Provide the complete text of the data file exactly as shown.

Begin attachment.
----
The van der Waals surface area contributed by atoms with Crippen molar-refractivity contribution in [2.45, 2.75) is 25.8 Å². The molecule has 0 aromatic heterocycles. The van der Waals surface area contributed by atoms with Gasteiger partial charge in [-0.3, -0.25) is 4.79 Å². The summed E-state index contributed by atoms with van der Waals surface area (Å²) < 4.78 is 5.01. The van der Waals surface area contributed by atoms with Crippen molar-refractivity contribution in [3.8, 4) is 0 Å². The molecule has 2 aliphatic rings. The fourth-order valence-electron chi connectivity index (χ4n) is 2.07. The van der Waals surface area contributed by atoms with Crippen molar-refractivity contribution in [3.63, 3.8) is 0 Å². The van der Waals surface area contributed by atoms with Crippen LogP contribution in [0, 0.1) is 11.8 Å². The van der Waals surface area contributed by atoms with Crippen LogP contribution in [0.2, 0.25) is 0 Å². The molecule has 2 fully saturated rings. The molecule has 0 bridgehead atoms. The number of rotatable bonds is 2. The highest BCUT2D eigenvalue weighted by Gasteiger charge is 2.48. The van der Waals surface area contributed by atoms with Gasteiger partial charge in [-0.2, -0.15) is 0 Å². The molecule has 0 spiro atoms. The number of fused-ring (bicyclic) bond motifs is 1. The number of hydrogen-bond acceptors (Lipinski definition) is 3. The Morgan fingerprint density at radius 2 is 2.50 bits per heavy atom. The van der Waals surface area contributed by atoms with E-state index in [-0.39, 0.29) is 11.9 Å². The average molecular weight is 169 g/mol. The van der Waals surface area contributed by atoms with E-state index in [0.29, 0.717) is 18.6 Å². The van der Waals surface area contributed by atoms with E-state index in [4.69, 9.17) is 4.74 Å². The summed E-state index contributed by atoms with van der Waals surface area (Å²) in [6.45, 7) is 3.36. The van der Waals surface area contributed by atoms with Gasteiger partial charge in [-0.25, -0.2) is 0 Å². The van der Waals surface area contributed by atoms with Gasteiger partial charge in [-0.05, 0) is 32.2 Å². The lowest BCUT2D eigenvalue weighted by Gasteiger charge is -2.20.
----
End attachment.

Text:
The van der Waals surface area contributed by atoms with Crippen molar-refractivity contribution in [2.45, 2.75) is 25.8 Å². The molecule has 0 aromatic heterocycles. The van der Waals surface area contributed by atoms with Gasteiger partial charge in [-0.3, -0.25) is 4.79 Å². The summed E-state index contributed by atoms with van der Waals surface area (Å²) < 4.78 is 5.01. The van der Waals surface area contributed by atoms with Crippen molar-refractivity contribution in [3.8, 4) is 0 Å². The molecule has 2 aliphatic rings. The fourth-order valence-electron chi connectivity index (χ4n) is 2.07. The van der Waals surface area contributed by atoms with Crippen molar-refractivity contribution in [3.63, 3.8) is 0 Å². The van der Waals surface area contributed by atoms with Crippen LogP contribution in [0, 0.1) is 11.8 Å². The van der Waals surface area contributed by atoms with Crippen LogP contribution in [0.2, 0.25) is 0 Å². The molecule has 2 fully saturated rings. The molecule has 0 bridgehead atoms. The number of rotatable bonds is 2. The highest BCUT2D eigenvalue weighted by Gasteiger charge is 2.48. The van der Waals surface area contributed by atoms with Gasteiger partial charge in [-0.2, -0.15) is 0 Å². The molecule has 0 spiro atoms. The number of fused-ring (bicyclic) bond motifs is 1. The number of hydrogen-bond acceptors (Lipinski definition) is 3. The Morgan fingerprint density at radius 2 is 2.50 bits per heavy atom. The van der Waals surface area contributed by atoms with E-state index in [-0.39, 0.29) is 11.9 Å². The average molecular weight is 169 g/mol. The van der Waals surface area contributed by atoms with E-state index in [0.29, 0.717) is 18.6 Å². The van der Waals surface area contributed by atoms with E-state index in [4.69, 9.17) is 4.74 Å². The summed E-state index contributed by atoms with van der Waals surface area (Å²) in [6.45, 7) is 3.36. The van der Waals surface area contributed by atoms with Gasteiger partial charge in [-0.25, -0.2) is 0 Å². The van der Waals surface area contributed by atoms with Gasteiger partial charge in [-0.05, 0) is 32.2 Å². The lowest BCUT2D eigenvalue weighted by Gasteiger charge is -2.20.